The Falkland Islands and South Atlantic
TERRESTRIAL INVERTEBRATES- INSECTSWater beetle Lancetes falklandicus- photo Robert Maddocks


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Queen of the Falklands Fritillary- Yramea cytheris

The only resident brush-footed butterfly in the islands. This is a Falklands race or sub- species of a similar butterfly found in Southern South America. It's caterpillar's food is very likely the native yellow violet Viola Maculata.

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There are at least 90 species of beetles found in the Falkland Islands and at least 15 species of ground beetle. They are widespread across the islands.The Metallic beetle Metius blandus is an important prey species of the Pied Oystercatcher. It is usually found under clumps of Diddle-dee, ferns or stones.  


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Water Beetle Lancetes falklandicus

Water beetles are common in Falklands freshwater ponds. They are easily identified as they are an oval shape with no 'waist'. Air is carried under the shell of the elytra, on its back, allowing it to dive like a scuba diver. There are several native species in the Falklands, all are carnivorous feeding on smaller invertebrates. Adults can survive on dry land but their larvae, also voracious predators are purely aquatic.

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    Camel cricket -photograph by Robert Maddocks
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    Camel cricket -photograph by Robert Maddocks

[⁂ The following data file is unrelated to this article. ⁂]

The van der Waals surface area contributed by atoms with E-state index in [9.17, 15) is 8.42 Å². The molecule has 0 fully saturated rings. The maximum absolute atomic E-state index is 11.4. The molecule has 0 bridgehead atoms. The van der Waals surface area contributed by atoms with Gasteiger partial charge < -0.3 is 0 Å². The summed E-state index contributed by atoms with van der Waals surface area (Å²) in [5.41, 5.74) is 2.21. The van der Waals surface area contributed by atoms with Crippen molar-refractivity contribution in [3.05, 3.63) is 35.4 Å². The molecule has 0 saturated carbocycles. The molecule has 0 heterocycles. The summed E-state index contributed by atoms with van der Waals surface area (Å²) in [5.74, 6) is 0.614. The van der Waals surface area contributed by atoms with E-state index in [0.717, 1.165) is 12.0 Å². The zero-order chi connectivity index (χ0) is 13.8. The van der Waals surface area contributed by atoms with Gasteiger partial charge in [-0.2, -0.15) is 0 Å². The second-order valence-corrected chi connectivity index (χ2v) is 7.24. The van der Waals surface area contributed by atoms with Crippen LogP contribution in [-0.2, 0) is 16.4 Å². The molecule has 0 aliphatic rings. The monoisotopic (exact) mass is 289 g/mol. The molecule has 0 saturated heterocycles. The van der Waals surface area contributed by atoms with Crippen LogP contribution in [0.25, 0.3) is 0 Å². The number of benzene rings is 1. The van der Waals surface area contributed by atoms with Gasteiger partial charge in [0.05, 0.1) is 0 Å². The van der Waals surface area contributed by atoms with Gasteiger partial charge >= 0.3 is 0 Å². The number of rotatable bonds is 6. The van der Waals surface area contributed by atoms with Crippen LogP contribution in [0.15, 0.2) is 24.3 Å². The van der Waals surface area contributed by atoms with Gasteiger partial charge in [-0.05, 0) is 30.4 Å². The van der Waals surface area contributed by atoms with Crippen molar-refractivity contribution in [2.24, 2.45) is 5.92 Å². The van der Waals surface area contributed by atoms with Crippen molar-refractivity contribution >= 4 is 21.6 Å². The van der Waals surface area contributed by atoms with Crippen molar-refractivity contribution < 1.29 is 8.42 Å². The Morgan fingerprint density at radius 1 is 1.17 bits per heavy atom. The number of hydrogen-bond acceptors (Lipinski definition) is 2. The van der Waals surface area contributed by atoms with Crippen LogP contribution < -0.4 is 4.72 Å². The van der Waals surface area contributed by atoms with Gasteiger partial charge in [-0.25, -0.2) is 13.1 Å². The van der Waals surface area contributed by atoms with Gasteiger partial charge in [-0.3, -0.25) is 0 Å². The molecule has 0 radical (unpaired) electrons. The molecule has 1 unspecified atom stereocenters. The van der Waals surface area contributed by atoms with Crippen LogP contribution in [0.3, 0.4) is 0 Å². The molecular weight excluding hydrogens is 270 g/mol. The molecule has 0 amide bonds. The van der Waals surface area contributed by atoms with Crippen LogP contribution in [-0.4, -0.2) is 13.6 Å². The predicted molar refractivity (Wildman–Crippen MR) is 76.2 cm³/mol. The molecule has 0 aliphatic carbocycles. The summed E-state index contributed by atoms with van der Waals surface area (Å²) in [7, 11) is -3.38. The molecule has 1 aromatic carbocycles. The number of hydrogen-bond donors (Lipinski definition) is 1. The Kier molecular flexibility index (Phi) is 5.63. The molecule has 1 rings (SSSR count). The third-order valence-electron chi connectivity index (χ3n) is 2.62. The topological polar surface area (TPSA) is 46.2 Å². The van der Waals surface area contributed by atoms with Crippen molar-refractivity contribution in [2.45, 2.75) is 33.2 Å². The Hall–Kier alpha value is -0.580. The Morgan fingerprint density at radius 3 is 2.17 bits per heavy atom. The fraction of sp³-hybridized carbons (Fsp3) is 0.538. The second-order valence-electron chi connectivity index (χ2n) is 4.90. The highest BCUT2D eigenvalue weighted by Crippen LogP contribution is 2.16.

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    Camel cricket -photograph by Robert Maddocks

Camel Cricket Parudenus falklandicus

Camel crickets are large with bodies often over 20mm in length. They are wingless with long antennae and legs of a similar length. Night feeders, they are omnivorous but prefer animal food particularly beetle larvae. Widely distributed over the islands in areas which offer dense cover; tussac islands are important habitats where they live amongst the tussac bog skirts and tussac litter. They are themselves an important food for small passerine birds. 

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Falklands Green Spider Molinaranea magellanica, (Araneus cinnabarinus)

This species of orb-weaver spider is endemic to the Falkland Islands, Chile, Argentina and the Juan Fernandez Islands. They were once very common on the Falklands but are much harder to find in the now. Their colour varies depending on their habitat; residents of gorse bushes have bright green abdomens with the distinctive buff stripe. They are often found on thick stands of Blechnum fern, Hebe and in settlements like Gorse bushes and Veronica. They are passive predators sitting waiting for flies and moths to catch in their web. Females spin cocoons for their eggs in January and young spiders emerge in spring. Juveniles are reddish-brown but after they moult they gradually to change to green.


Can you add/ correct any information or supply any photographs, past or present?
Sources include: (A Field Guide Wildlife of the Falkland Islands and South Georgia - Ian J Strange) Insects of the Falkland Islands- Alexander G Jones (Falklands Conservation Book)
Photographic credits: Robert Maddocks, Ian Barnes, Marlane & Ali Marsh